Secondary Analysis of Results Tracking (SART) in Bangladesh:
Optimal Solutions tracked the performance of the USAID education strategy in over 50 countries including Bangladesh as part of the Secondary Analysis of Results Tracking (SART) contract.
USAID’s education strategy had ambitious goals of improving reading skills for 100 million children in primary grades and increasing equitable access to education in crisis and conflict environments for 15 million learners, both by 2015. Optimal helped USAID evaluate its progress toward those goals in Bangladesh in several ways.
Optimal assessed the number of students who had been reached by its programs for those goals between 2011-2015, finding 734,376 beneficiaries in Bangladesh.
Optimal worked with USAID missions and implementing partners to track the progress of the goals by collecting reading data, standardizing the data, and publishing the data and related documentation. Optimal developed “profiles” of projects by reviewing reports on the various projects and condensing the information into a single document per project that captured both the type of the intervention being provided and the techniques being used.
Optimal worked with USAID’s Bangladesh Reading Enhancement for Advancing Development (READ) and Bangladesh Innovation for Improving Early Grade Reading Activity (IIEGRA) to collect assessment data and documentation, review its quality and completeness, validate results, and standardize the data and documentation.
Using proven technology tools like Tableau and its own software, ReveloTM, as well as already-established, streamlined processes, Optimal swiftly and effectively created a single, fluid system that allowed users to collect, validate, store, curate and disseminate data to the public. It incorporated documentation to ensure that the results were reproducible and interactive displays for ease of use. The result was a central repository that allowed users to access the collected data, share it, and create customized reports that analyzed the data according to their specific needs.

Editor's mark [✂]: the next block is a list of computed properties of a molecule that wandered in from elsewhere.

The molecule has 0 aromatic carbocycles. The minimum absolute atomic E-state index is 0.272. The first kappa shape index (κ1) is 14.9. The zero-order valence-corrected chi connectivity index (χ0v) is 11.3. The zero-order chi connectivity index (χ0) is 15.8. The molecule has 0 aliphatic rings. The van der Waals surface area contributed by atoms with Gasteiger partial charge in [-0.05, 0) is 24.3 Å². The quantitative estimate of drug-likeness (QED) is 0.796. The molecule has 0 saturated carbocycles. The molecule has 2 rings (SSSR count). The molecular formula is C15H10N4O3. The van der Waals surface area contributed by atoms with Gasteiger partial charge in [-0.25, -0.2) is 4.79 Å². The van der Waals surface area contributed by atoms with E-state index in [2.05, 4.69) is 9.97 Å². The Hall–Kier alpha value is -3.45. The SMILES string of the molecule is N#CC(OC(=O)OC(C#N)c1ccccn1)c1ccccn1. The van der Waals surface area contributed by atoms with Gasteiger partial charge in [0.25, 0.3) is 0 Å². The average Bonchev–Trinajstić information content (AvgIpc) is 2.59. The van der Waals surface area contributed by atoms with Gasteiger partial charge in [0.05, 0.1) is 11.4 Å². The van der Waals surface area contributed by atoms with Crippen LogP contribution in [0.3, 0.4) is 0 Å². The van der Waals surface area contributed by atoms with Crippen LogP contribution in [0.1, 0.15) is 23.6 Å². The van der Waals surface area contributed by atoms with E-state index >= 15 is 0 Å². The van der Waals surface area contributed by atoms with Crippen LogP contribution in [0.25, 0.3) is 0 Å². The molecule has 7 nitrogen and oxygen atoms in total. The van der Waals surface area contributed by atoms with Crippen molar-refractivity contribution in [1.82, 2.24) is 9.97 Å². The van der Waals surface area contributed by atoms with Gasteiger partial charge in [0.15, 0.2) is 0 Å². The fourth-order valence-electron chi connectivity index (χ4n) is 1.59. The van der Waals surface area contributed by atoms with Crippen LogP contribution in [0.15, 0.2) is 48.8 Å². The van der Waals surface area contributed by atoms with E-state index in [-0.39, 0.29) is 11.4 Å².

Furthermore, Optimal worked closely with local partners and USAID to develop standardized guidelines and protocols to ensure the ongoing quality and completeness of the data, and to identify areas where inconsistencies and problems existed within the data. People on the ground were able to use these new tools to improve data collection overall for the duration of the project.
Foyzul Bari Himel
Mr. Himel is an international development consultant at Optimal and a strategic planning expert with more than 12 years of experience in conducting project reviews and evaluations in a variety of subject matters, including workforce development. He was the team leader in conducting end-of-project evaluation of Agriculture and Nutrition Extension Project (ANEP) in Bangladesh and Nepal. He also was involved in the end-of-project evaluation of USAID-funded Poverty Reduction by Increasing the Competitiveness of Enterprises (PRICE) project in Bangladesh.
He led the team in final evaluation of the USAID-funded Program for Strengthening Household Access to Resources (PROSHAR-EML) project, which was implemented in three of the coastal districts of Bangladesh, namely Khulna, Satkhira and Bagerhat. Mr. Himel has extensive experience in conducting value chain assessments, market system studies and project design activities in the coastal districts in Bangladesh, including Khulna, Patuakhali, Bhola, Satkhira, Noakhali, Bagerhat, Chittagong and Cox’s Bazar. He has also conducted value chain research in Northern Province of Sri Lanka.